Eleven Things to do on LinkedIn if you are beginning a job search.
1). Put up a photo. If you don’t have a photo, your credibility is at risk. A complete profile has a photo. People wonder what are you hiding from when you don’t have a profile picture. People want to connect with a person and a photo is a good way. And don’t put one up from when you graduated high school or won a beauty contest. It is best to be honest and show how you really look. I will avoid surprises when you finally meet that person or hiring manager.
2). Join about 40 groups. You’re allowed up to 50 groups on LinkedIn. Join almost that many. By joining 40, you still have “room” for another interesting group. Groups are how you get things done on LinkedIn. When someone just has one or two groups, or, even worse, no groups that says something about you and your interest levels. By joining groups people can get to know you and your business.
3). Get recommendations. Recommendations are essential to you. Former supervisors are very valuable. Seek them proactively and seek them passively. Proactive recommendation seeking involves reaching out and asking someone to recommend you. Passive recommendation seeking involves recommending someone, at which point LinkedIn asks them to recommend you back. The latter is actually a bit more effective.
4). Post discussions on groups. What’s the use of belonging to groups if you’re not out there as an influencer? Participate! Post discussions on your groups that is appropriate on a regular basis. Beware of rants and complaints as your next employer could be checking you out in those groups and could be turned off by any over the top discussions. Make the discussion to be something of actual interest to the group. Post articles (that aren’t self serving), announcements, real events (not promoting or selling your product or service), requests for real advice, and discussions about a topic relevant to the group. Again, no selling! Don’t over post the same thing over and over.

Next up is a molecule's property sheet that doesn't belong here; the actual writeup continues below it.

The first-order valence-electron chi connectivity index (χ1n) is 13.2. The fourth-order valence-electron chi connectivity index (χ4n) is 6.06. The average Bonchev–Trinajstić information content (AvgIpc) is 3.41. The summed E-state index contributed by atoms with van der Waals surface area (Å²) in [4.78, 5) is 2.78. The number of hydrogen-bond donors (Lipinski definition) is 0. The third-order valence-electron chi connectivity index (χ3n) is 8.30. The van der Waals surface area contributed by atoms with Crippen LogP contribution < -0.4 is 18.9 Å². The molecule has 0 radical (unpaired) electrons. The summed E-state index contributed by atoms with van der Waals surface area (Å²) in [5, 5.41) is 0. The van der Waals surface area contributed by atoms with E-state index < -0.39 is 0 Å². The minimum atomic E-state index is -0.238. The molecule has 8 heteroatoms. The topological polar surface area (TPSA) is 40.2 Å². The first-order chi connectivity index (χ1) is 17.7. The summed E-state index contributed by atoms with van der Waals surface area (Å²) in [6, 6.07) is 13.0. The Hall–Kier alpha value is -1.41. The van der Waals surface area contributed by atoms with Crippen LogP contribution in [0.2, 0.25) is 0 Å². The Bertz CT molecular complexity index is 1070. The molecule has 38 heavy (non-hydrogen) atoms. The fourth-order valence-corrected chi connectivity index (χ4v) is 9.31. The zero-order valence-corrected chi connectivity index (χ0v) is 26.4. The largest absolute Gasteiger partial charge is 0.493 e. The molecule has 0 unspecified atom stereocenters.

5). Participate in threads. If you’re just a poster and not a participant, it will become clear that you are just in it to promote yourself, rather than be a fully participating member of the LinkedIn community. Participate in threads with useful remarks. Again, no selling! And no “trolling,” either! If you must make political comments, be polite. Don’t attack people. I’m not saying to weasel your words. I am saying to be civil. If you participate in threads, follow the same rules as above. Be useful, not self-promoting.
6). Let it be known that you are an open networker. There are two philosophies on LinkedIn. One is more effective than the other.
The first is that you only connect with people you know well. That is LinkedIn’s official philosophy, although they really speak with a forked tongue on this one. This will keep your connections pretty low, and will not build your network. Keep in mind as soon as you join NhN’s LinkedIn group you have 600 + potential connections right there.